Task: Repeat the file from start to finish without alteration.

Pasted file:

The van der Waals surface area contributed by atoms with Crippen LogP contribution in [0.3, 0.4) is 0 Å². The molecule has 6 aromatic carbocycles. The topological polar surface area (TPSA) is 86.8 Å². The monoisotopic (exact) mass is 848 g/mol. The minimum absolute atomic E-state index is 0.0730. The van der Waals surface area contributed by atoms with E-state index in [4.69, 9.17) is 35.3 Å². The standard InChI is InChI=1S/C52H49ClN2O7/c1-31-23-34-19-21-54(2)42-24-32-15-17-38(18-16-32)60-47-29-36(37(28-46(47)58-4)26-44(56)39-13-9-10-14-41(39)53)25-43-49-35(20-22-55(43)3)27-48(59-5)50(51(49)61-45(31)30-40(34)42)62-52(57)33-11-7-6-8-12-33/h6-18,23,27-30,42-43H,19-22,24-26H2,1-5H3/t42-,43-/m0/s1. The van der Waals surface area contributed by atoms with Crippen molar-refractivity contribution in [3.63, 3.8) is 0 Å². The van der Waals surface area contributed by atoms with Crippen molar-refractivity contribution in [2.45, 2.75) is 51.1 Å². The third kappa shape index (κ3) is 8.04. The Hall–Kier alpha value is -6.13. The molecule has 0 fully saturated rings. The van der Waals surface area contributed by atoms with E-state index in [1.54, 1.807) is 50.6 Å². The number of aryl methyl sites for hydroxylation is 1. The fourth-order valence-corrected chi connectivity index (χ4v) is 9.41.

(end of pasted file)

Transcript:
The van der Waals surface area contributed by atoms with Crippen LogP contribution in [0.3, 0.4) is 0 Å². The molecule has 6 aromatic carbocycles. The topological polar surface area (TPSA) is 86.8 Å². The monoisotopic (exact) mass is 848 g/mol. The minimum absolute atomic E-state index is 0.0730. The van der Waals surface area contributed by atoms with E-state index in [4.69, 9.17) is 35.3 Å². The standard InChI is InChI=1S/C52H49ClN2O7/c1-31-23-34-19-21-54(2)42-24-32-15-17-38(18-16-32)60-47-29-36(37(28-46(47)58-4)26-44(56)39-13-9-10-14-41(39)53)25-43-49-35(20-22-55(43)3)27-48(59-5)50(51(49)61-45(31)30-40(34)42)62-52(57)33-11-7-6-8-12-33/h6-18,23,27-30,42-43H,19-22,24-26H2,1-5H3/t42-,43-/m0/s1. The van der Waals surface area contributed by atoms with Crippen molar-refractivity contribution in [3.63, 3.8) is 0 Å². The van der Waals surface area contributed by atoms with Crippen molar-refractivity contribution in [2.45, 2.75) is 51.1 Å². The third kappa shape index (κ3) is 8.04. The Hall–Kier alpha value is -6.13. The molecule has 0 fully saturated rings. The van der Waals surface area contributed by atoms with E-state index in [1.54, 1.807) is 50.6 Å². The number of aryl methyl sites for hydroxylation is 1. The fourth-order valence-corrected chi connectivity index (χ4v) is 9.41.